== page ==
I have no desire for that type of world.  It reminds me of the stories I heard when I was young about "mother Russia."  Wake up!  Be accountable for understanding the bigger picture, and digging for the real meaning.  Be accountable for your choices and your actions. 
I was born in the 60s, and while my parents weren’t hippies, I did grow up with a focus on macrobiotic food, vitamins, spiritualism, a healthy dose of suspicion of too much government, and a very high sense of personal accountability.  When we rely too heavily on things outside of ourselves to guide and direct our actions, we abdicate personal accountability, and we relegate ourselves to being controlled. 

Wednesday, May 7, 2014

True Character

The true character of a person comes out when the chips are down and your back is against the wall.  I started noticing this a few months ago when so many public and political figures were melting down in painfully public ways, but as the news headlines demonstrate, it’s still happening.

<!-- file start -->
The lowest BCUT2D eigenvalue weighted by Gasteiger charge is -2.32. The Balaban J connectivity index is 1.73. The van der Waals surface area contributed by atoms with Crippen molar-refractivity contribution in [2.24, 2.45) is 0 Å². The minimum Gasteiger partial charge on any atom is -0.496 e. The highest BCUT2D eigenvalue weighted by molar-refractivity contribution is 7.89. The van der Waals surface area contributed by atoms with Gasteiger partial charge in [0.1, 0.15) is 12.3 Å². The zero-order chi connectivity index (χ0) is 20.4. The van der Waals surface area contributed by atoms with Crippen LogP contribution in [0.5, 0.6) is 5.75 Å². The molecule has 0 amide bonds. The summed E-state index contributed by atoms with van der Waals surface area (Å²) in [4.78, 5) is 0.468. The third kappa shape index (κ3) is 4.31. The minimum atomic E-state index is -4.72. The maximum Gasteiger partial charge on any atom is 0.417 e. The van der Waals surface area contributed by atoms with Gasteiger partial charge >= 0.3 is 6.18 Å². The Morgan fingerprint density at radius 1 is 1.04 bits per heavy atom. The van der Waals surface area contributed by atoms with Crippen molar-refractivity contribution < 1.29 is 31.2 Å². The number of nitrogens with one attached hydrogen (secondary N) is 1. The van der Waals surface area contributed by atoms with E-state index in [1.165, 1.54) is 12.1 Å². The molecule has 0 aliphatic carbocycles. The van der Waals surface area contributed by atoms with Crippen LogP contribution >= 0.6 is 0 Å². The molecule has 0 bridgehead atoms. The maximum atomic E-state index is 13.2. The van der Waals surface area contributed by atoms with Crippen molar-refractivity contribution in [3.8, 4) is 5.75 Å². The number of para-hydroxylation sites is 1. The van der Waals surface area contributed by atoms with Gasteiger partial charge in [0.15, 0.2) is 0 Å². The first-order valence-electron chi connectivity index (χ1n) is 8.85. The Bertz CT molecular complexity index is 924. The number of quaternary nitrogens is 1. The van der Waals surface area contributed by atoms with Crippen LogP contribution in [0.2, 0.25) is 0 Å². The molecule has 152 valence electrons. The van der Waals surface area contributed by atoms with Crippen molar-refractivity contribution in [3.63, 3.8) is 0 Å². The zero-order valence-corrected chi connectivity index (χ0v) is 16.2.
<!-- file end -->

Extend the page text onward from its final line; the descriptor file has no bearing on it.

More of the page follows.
In this overly fast-paced world, stress is the norm, nerves are frazzled, and chronic fatigue, anxiety, shoulder and back pain, digestive problems, reduced immunity and illness are the result of forcing ourselves to the meet ever increasing demands of life.  The lifestyle most people live is the perfect cauldron for cultivating a person ripe for true character exposure.  We’re all at the point of exhaustion and we’re raw.  All it takes is a poke at the right moment to get a person to react and unleash their real inner thoughts, particularly those who’ve lived the life of the carefully crafted and fabricated persona.  Because of the fast pace of life, and the omnipresence of surveillance and broadcast, time for crafting, spinning, rehearsing, and buying support has been significantly reduced if not entirely eliminated, so more comes out that is spontaneous, off-the-cuff, and authentic.  The real deal shows up more and more in our politicians, our leaders, our neighbors, and our family members.  In some ways it’s frightening.  “What a bigot, money-grubber, egotist, self-serving arrogant jerk” we say of each other when the chips are down and people spill out their real opinions and attitudes.  Small infractions illicit bigger responses than the situation requires, and often blame comes out rather than personal accountability.